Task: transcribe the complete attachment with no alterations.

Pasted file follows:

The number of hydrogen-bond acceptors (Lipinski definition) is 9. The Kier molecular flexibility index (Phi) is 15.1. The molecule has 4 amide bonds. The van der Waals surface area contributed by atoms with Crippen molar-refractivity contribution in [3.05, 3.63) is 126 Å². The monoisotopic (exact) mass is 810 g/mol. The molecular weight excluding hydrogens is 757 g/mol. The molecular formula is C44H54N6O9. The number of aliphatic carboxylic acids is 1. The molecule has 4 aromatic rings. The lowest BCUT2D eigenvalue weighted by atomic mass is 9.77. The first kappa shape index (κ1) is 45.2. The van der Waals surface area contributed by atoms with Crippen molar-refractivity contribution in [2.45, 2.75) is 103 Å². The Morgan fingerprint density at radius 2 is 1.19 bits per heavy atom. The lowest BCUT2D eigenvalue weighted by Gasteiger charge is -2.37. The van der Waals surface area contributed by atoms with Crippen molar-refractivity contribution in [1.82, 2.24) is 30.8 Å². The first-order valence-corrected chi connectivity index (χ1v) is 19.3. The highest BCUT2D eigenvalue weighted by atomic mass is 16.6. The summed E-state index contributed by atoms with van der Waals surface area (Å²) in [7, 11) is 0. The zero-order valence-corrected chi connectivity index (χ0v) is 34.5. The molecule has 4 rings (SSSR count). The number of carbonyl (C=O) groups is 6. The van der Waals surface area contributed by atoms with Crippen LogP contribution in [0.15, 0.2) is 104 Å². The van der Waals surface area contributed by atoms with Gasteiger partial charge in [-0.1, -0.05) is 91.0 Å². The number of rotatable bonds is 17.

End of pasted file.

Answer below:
The number of hydrogen-bond acceptors (Lipinski definition) is 9. The Kier molecular flexibility index (Phi) is 15.1. The molecule has 4 amide bonds. The van der Waals surface area contributed by atoms with Crippen molar-refractivity contribution in [3.05, 3.63) is 126 Å². The monoisotopic (exact) mass is 810 g/mol. The molecular weight excluding hydrogens is 757 g/mol. The molecular formula is C44H54N6O9. The number of aliphatic carboxylic acids is 1. The molecule has 4 aromatic rings. The lowest BCUT2D eigenvalue weighted by atomic mass is 9.77. The first kappa shape index (κ1) is 45.2. The van der Waals surface area contributed by atoms with Crippen molar-refractivity contribution in [2.45, 2.75) is 103 Å². The Morgan fingerprint density at radius 2 is 1.19 bits per heavy atom. The lowest BCUT2D eigenvalue weighted by Gasteiger charge is -2.37. The van der Waals surface area contributed by atoms with Crippen molar-refractivity contribution in [1.82, 2.24) is 30.8 Å². The first-order valence-corrected chi connectivity index (χ1v) is 19.3. The highest BCUT2D eigenvalue weighted by atomic mass is 16.6. The summed E-state index contributed by atoms with van der Waals surface area (Å²) in [7, 11) is 0. The zero-order valence-corrected chi connectivity index (χ0v) is 34.5. The molecule has 4 rings (SSSR count). The number of carbonyl (C=O) groups is 6. The van der Waals surface area contributed by atoms with Crippen LogP contribution in [0.15, 0.2) is 104 Å². The van der Waals surface area contributed by atoms with Gasteiger partial charge in [-0.1, -0.05) is 91.0 Å². The number of rotatable bonds is 17.